How does Steinbeck contrast setting and atmosphere in chpaters 1 and 2?I need some help, gotta write an essay but dunno where to start at, I accept any and all info regarding it =)

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litteacher8 eNotes educator| Certified Educator

The setting of Of Mice and Men is beautiful, the atmosphere is dark.

One of the most important elements of the book is the Great Depression and the impact it had on migrant farm workers.  Therefore much of the story takes place on a ranch, or on the outskirts of the ranch.  Steinbeck describes the setting in detail in the beginning of the book.  He describes the Salinas River, and mentions rabbits and ranch hands.

The focus is on the rabbits when the main characters first arrive:

Evening of a hot day started the little wind to moving among the leaves. The shade climbed up the hills toward the top. On the sand banks the rabbits sat as quietly as little gray sculptured stones. And then from the direction of the state highway came the sound of footsteps on crisp sycamore leaves. (chapter 1)

As is not uncommon in Steinbeck novels, we are introduced to the land before the two men.  Steinbeck describes both the men and their clothes in great detail.

Both were dressed in denim trousers and in denim coats with brass buttons. Both wore black, shapeless hats and both carried tight blanket rolls slung over their shoulders. (chapter 1)

Descriptions of the clothes help establish the setting as well.  However Steinbeck interrupts the idealism with realism.  The two men are arguing, and one is mentally challenged.  In contrast with the idealistic description of the animals, Lennie kills a mouse by accident stroking it.  When they discuss the rabbits, we learn that they are struggling financially.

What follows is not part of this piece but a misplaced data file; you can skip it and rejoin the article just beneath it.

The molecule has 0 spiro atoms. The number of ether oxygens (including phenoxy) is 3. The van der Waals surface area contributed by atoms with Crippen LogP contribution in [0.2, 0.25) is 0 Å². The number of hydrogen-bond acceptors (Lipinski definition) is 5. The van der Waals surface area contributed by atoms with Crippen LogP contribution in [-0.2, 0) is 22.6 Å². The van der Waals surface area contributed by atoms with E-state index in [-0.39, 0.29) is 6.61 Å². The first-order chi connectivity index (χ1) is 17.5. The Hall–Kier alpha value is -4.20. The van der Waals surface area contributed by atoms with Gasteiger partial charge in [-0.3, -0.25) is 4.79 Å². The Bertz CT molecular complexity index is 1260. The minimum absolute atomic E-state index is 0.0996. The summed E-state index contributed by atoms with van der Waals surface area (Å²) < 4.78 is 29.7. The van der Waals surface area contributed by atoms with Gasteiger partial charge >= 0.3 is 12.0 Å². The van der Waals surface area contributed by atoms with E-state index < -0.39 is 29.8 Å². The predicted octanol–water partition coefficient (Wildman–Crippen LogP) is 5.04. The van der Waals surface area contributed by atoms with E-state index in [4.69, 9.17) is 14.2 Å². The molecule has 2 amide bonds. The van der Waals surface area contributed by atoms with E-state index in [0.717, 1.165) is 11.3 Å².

Chapter 2 describes the ranch in detail as well, once again starting with the setting by describing the buildings.  Then humans come into view, and George and Lennie are reprimanded for being late.  In addition to the grumpy ranch hands, one of the first thing mentioned is poison, when George finds a yellow can.

“Says ‘positively kills lice, roaches and other scourges.’ What the hell kind of bed you giving us, anyways. We don’t want no pants rabbits.”

Throughout the chapter, the rough nature of the ranch continues to contrast with the beauty of the setting described in the beginning.  Curley is the most dangerous element, and it’s clear foreshadowing that something will happen involving him.

George said, “Ya know, Lennie, I’m scared I’m gonna tangle with that bastard myself. I hate his guts. Jesus Christ! Come on. They won’t be a damn thing left to eat.”

This ends the chapter on yet a darker note, because we know that trouble is on the way.